Letters From Mentors: Elizabeth Elliot’s Marriage Advice for Wives

From her book Let Me Be a Woman, Elisabeth Elliot explains how wives can revive the romantic feelings of esteem for their husband:

Marriage is no house party; it’s not a college campus or a stimulating political row or an athletic contest, and the man’s having been a spellbinding orator or a great halfback somehow does not seem terribly significant anymore.

But you ought now and then to remember what he was, to ask yourself what it was, really, that caught your eye.

Come now, you will say to yourself, you didn’t marry him because he was a great halfback, did you?

No, you married this person.

Whatever the inner qualities were that enabled him to do the things he did then are still a part of this person that you go to bed with and eat breakfast with and wrestle over the monthly budget with.

He is a person with the same potentials he had when you married him.

Your responsibility now is not merely to bat your eyelashes and tell him how wonderful he is (but breathes there a man with soul so dead as not to be cheered by a little of that?) but to appreciate, genuinely and deeply, what he is, to support and encourage and draw out of him those qualities that you originally saw and admired.

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I love reading pretty much anything that Elizabeth Elliot says on marriage and anti-feminism.  She is kind, clear, and to the point, something I admire in a writer.  I thought that some of her pieces may go well in this continual topic series I’m writing called Letters From Mentors.  I’ll be including these in my daughter’s book so that she has access to these other women’s thoughts in one place 🙂 ❤ .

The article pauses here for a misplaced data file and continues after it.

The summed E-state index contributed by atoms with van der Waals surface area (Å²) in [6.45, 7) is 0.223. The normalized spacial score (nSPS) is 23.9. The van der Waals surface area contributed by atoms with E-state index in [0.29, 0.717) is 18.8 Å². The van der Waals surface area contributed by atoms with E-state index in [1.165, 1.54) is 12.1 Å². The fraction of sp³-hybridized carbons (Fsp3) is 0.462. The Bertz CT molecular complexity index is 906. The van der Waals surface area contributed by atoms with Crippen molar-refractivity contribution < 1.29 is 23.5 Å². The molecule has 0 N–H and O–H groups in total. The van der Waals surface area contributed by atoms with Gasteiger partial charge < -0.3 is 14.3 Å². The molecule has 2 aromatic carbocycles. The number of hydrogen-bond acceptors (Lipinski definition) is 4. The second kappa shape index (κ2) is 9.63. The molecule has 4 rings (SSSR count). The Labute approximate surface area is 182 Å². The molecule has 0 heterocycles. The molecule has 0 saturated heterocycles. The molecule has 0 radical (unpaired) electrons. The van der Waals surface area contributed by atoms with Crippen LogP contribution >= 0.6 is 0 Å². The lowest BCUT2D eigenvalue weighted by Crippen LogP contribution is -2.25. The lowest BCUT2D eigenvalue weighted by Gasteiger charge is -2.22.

It’s just so beautiful to have different perspectives from older women who have more wisdom or advice than I do right now.  There’s a reason the Bible counsels believers to gather many advisers, and for the older women to be teaching the younger women how to love their husbands and children, it’s because if they’ve been living rightly with God, they should be blessed with the ability to see things a younger (less experienced) woman may be able to see.  

Elizabeth points out something so crucial to marriage in this short script to us. Something so obvious and yet profound.  That we graciously and carefully handle our husbands as the unique man God created him to be.

That we remember his talents and beauty of his soul, and the romantic things about him that made us fall in love with him when dating.

That we genuinely look again at him, from that perspective we had when we were dating ❤ .

That we encourage him in his dreams right now, and for the future.

That we be his best cheerleader in his life ❤ .

And that we try to show him daily how much we love and adore him, just for the man he is and has become.

Stephanie

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